Author: M. Alam
Release Date: 2016-02-05
Genre: Business & Economics
In Poverty from the Wealth of Nations , the author presents an analysis of the evolution of global disparities that goes beyond the earlier neo-Marxist critiques of global capitalism. He moves beyond their narrative by inserting two additional asymmetries into the global economy - those created by 'unequal races' and unequal states. The author analyzes not only the power of markets, but the powers that shaped these markets. More importantly, he marshals cross-country evidence to show that loss of sovereignty retarded industrialization, human capital formation and economic growth.
Author: Charles A. S. Hall
Publisher: Springer Science & Business Media
Release Date: 2011-10-27
Genre: Business & Economics
For the past 150 years, economics has been treated as a social science in which economies are modeled as a circular flow of income between producers and consumers. In this “perpetual motion” of interactions between firms that produce and households that consume, little or no accounting is given of the flow of energy and materials from the environment and back again. In the standard economic model, energy and matter are completely recycled in these transactions, and economic activity is seemingly exempt from the Second Law of Thermodynamics. As we enter the second half of the age of oil, and as energy supplies and the environmental impacts of energy production and consumption become major issues on the world stage, this exemption appears illusory at best. In Energy and the Wealth of Nations, concepts such as energy return on investment (EROI) provide powerful insights into the real balance sheets that drive our “petroleum economy.” Hall and Klitgaard explore the relation between energy and the wealth explosion of the 20th century, the failure of markets to recognize or efficiently allocate diminishing resources, the economic consequences of peak oil, the EROI for finding and exploiting new oil fields, and whether alternative energy technologies such as wind and solar power meet the minimum EROI requirements needed to run our society as we know it. This book is an essential read for all scientists and economists who have recognized the urgent need for a more scientific, unified approach to economics in an energy-constrained world, and serves as an ideal teaching text for the growing number of courses, such as the authors’ own, on the role of energy in society.
Author: Adam Smith
Publisher: Industrial Systems Research
Release Date: 2015-05-22
Genre: Business & Economics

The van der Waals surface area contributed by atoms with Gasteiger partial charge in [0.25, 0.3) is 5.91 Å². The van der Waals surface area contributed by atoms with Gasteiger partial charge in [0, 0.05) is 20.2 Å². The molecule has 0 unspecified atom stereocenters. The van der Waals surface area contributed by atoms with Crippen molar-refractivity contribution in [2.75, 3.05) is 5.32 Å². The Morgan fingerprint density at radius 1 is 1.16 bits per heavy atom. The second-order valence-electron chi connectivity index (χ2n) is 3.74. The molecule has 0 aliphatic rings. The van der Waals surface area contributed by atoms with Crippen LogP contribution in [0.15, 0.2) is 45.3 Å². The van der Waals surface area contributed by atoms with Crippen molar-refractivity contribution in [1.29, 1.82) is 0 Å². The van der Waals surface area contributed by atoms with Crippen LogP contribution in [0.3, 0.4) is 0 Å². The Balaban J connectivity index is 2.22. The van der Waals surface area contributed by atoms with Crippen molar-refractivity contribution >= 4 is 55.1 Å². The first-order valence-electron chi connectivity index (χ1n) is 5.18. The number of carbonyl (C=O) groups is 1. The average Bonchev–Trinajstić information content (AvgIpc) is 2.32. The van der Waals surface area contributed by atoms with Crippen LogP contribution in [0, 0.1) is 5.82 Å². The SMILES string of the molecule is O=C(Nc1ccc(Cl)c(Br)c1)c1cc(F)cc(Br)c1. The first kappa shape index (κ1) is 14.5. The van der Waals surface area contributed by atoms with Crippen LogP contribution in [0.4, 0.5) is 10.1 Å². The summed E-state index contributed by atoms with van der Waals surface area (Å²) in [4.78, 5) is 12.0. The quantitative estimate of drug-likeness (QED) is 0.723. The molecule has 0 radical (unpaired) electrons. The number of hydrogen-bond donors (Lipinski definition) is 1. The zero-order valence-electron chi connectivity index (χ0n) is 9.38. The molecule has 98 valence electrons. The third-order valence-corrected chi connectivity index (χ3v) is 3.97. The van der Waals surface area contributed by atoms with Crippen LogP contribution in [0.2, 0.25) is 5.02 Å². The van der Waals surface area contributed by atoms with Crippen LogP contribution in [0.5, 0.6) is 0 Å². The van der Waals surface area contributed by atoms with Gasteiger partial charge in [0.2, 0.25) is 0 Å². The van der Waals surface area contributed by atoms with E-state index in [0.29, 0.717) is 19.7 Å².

An easier-to read, moderately abridged, current language version of the 1776 classic. Adam Smith's The Wealth of Nations is the great pioneering study of economic growth and performance. When first published in 1776, the factory-based Industrial Revolution was only just getting underway. However, there had been steadily rising production and incomes in Britain, the North American colonies, Holland and other countries since at least the late 17th century. Smith uses basic theory, observation and documentary sources to analyze the nature and causes of economic advancement in general. The book is lengthy and wide-ranging. It examines the contributions to production of labour, land and capital. It explains the economic importance of large buoyant markets and industrial specialization. It also shows that national wealth does not depend on economic factors alone. For example, the favourableness or otherwise of the political-legal environment for industry and commerce is everywhere a major influence on national prosperity. This is a moderately abridged current language version of the book – essentially translating the work into modern English to improve its readability and understandability. The translation is substantive but retains literalness and original word order and grammar as far as possible. CONTENTS: Editorial Foreword Author’s Introduction BOOK 1: INDUSTRIAL PRODUCTION, DISTRIBUTION AND INCOMES Chapter 1: Industrial Specialization Chapter 2: The Origins Of Industrial Specialization Chapter 3: The Extent Of The Market Limits Specialization Chapter 4: The Origins And Use Of Money Chapter 5: The Real Economic And Nominal Monetary Prices Of Goods Chapter 6: Supply Prices, Production Costs And Incomes Chapter 7: The Natural And Market Prices Of Products Chapter 8: The Wages Of Labour Chapter 9: The Profits Of Capital Chapter 10: Wages And Profits In Different Trades Chapter 11: The Rent Of Land BOOK 2: CAPITAL – ITS NATURE, ACCUMULATION AND USES Chapter 1: Different Types Of Capital Chapter 2: Monetary Capital Chapter 3: The Accumulation Of Capital Chapter 4: Capital Lent At Interest Chapter 5: The Different Uses Of Capital BOOK 3: NATIONAL ECONOMIC GROWTH AND PERFORMANCE DIFFERENCES Chapter 1: The Natural Process Of Economic Growth Chapter 2: The Discouragement Of Agriculture In Europe After The Fall Of The Roman Empire Chapter 3: Urban Growth And Manufacturing After The Fall Of The Roman Empire Chapter 4: The Contribution Of Urban Industry And Commerce To Rural Economies BOOK 4: POLITICAL-ECONOMIC THEORIES AND POLICIES Chapter 1: The Mercantilist Political Economic Model Chapter 2: Restrictions On Importing Goods Capable Of Domestic Production Chapter 3: Restrictions On Imports To Correct So-called Disadvantageous Trade Balances Chapter 4: Tax Refunds On Exports Chapter 5: Export Subsidies Chapter 6: Treaties Of Commerce Chapter 7: Colonies Chapter 8: The Mercantilist System – Conclusions Chapter 9: The Agricultural Political Economic Model – The Notion Of Land As The Great Source Of National Wealth BOOK 5: GOVERNMENT FINANCES – PUBLIC EXPENDITURE, TAXATION AND BORROWING Chapter 1: Government Expenditure Chapter 2: The Sources Of General Public Revenues Chapter 3: Public Debts